Murray Rothbard & Catholic Political Thought

Traditionalist Catholics are typically not fans of Murray Rothbard. And yet as I read more of his work, I find more reasons to appreciate Rothbard’s insights into political theory, which I believe were shaped by a deeper appreciation for the Catholic political and philosophical tradition than some are willing to admit. It is easy to see Rothbard as nothing more than a secular Jewish atheist who opposed “the Old Order” and supported unrestricted personal liberty. And yet he spent his final years advocating for Pat Buchanan’s presidential run and his socially conservative platform.

That there is an affinity for Catholicism in Rothbard’s thought is not surprising. He identifies the Catholic countries, above all Austria, as the originators of subjective-utility economics, while Protestant countries such as Britain developed more labor-centric economic theories. The Catholic tradition had identified consumption (in moderation) as a worthwhile activity and goal; the Calvinist tradition emphasized hard labor as the primary good and consumption as a necessary evil at best. He writes:

Conversely, it is no accident that the Austrian School, the major challenge to the Smith-Ricardo vision, arose in a country that was not only solidly Catholic, but whose values and attitudes were still heavily influenced by Aristotelian and Thomist thought. The German precursors of the Austrian School flourished, not in Protestant and anti-Catholic Prussia, but in those German states that were either Catholic or were politically allied to Austria rather than Prussia.

Rothbard did not limit his religious comparisons to economic theory alone. In exploring the history of the United States, he identified two major religious-political tendencies of the 19th century: the evangelical “Yankee” pietism of Protestant New England, and the “liturgism” of Catholic immigrants and some high-church Protestants such as German Lutherans. The Yankee pietists were obsessed with using the power of the state to create God’s kingdom on Earth and aid the individual in his struggle for salvation. The “liturgists”, on the other hand, saw the local parish and the family as primarily responsible for moral life and salvation.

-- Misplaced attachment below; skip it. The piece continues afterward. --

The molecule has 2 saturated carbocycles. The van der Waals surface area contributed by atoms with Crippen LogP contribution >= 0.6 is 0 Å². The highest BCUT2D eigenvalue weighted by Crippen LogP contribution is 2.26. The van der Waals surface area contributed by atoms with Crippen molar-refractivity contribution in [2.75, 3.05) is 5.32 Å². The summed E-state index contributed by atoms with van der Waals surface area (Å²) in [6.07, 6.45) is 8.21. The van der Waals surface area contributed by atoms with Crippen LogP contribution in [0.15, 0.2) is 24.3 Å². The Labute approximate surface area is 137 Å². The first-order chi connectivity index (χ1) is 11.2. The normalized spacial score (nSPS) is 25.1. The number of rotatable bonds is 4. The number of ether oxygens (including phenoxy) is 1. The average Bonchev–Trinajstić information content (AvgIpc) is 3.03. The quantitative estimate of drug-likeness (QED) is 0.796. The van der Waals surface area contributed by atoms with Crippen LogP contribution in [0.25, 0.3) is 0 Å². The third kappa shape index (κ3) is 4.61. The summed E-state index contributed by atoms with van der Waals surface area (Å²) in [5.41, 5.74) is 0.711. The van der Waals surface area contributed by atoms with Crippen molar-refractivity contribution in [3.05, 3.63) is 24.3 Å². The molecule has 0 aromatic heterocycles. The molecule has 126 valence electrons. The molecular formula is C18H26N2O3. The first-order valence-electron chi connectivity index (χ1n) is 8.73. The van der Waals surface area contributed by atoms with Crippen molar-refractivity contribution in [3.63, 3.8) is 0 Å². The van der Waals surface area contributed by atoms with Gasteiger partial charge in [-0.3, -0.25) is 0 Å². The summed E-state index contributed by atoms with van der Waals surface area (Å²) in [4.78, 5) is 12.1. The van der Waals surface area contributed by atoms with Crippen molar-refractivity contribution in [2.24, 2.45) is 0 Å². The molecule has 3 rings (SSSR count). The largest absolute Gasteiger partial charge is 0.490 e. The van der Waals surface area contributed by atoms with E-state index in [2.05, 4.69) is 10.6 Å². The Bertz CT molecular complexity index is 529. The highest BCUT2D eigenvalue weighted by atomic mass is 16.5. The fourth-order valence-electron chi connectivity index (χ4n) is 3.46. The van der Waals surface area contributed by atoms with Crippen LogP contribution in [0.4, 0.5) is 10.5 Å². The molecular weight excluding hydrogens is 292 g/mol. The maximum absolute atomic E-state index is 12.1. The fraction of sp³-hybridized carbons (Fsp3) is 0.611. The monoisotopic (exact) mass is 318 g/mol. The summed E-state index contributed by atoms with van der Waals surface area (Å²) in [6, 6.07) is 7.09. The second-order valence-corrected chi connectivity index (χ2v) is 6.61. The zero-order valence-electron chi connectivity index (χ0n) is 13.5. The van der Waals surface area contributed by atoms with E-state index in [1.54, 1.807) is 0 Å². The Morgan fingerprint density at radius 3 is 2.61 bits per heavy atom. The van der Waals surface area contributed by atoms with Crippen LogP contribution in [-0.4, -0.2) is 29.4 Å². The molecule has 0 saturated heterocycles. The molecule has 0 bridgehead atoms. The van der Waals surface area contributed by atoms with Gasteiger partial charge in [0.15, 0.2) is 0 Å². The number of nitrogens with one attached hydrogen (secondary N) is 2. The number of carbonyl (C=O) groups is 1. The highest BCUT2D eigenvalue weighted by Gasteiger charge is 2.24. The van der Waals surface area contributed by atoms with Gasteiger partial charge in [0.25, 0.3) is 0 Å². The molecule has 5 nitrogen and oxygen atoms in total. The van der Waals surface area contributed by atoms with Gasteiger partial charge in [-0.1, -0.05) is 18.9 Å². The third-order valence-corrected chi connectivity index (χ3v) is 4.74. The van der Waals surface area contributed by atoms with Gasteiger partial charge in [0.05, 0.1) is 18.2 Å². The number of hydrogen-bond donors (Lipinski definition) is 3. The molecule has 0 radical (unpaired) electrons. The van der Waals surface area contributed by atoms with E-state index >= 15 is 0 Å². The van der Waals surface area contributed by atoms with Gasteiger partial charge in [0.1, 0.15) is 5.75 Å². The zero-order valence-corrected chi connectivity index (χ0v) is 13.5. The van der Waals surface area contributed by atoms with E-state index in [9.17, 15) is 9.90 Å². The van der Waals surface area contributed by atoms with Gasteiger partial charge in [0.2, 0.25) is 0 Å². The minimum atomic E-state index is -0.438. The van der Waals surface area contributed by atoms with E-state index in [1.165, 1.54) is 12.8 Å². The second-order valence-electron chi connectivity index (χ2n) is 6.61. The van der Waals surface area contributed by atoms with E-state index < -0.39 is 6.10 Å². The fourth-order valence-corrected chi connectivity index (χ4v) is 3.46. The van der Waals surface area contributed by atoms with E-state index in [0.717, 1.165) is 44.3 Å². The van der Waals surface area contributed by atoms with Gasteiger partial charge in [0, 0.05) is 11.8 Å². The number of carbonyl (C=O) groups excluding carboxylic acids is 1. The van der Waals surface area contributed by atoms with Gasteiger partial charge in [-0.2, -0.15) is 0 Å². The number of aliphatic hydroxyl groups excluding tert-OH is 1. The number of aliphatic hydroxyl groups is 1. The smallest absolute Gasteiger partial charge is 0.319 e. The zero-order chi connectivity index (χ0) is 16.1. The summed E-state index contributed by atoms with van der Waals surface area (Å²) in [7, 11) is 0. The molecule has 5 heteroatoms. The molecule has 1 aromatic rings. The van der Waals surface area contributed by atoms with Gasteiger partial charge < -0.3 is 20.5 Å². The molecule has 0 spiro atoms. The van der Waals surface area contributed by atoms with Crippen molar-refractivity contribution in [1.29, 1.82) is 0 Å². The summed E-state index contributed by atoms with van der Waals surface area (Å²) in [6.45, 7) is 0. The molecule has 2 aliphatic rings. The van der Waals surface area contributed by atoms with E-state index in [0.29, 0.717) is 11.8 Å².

The liturgicals saw the road to salvation in joining the particular church, obeying its rituals, and making use of its sacraments; the individual was not alone with only his emotions and the state to protect him. There was no particular need, then, for the state to take on the functions of the church. Furthermore, the liturgicals had a much more relaxed and rational view of what sin really was; for instance,excessive drinking might be sinful, but liquor per se surely was not.

It seems safe to say that Rothbard, in his efforts to understand the intellectual roots of libertarian thought, found plenty to admire in the Catholic tradition. What emerges from his historical investigations is a truth I have also come to understand: that there is never a choice between a mythic “individualism” and collectivism. Human beings are born into a state of dependency; someone or something is going to have to care not only for their bodies, but for their proper socialization and moral formation. The historical choices are generally the family/parish/community, or the state. Rothbard became increasingly aware of the dangerous insanity of the the latter option. His articles exposing the religious-left as the inheritor of Yankee pietism (and Hillary Clinton as its prophet) demonstrate this well. If Bill Clinton’s 1992 inauguration was, as Rothbard described it, “a horrifying display of a neopagan, multicultural, New Age religious left at work”, then Obama’s entire campaign, which is steeped in the rhetoric of radical religious leftism, is simply off the charts.

It is not surprising that Rothbard supported Buchanan, then, even if he came to disagree with the latter’s emphasis on economic nationalism (as opposed to free trade). Against the dangerous, delusional presumptions of left-wing social pietism, Buchanan’s crusade for faith and family – perhaps paradoxically to some – stood out as the true rallying point for liberty in the late 20th century. The connection makes even more sense if one also considers the Austrian tradition of elevating “bourgeois” cultural values as basic requisites for a free market economy. There must be a respect for property rights and for individual rights in general; there must be some moderation and some attempt at planning and foresight in economic behavior; there must be a respect for the rule of law, and so on. The social chaos and liberation from the waist downwards promoted by the left-wing media/political establishment creates the perfect pretext for a strong statism, while a society of economically-independent families comprised of people who are generally in control of their passions (usually by way of religious conviction) removes that pretext.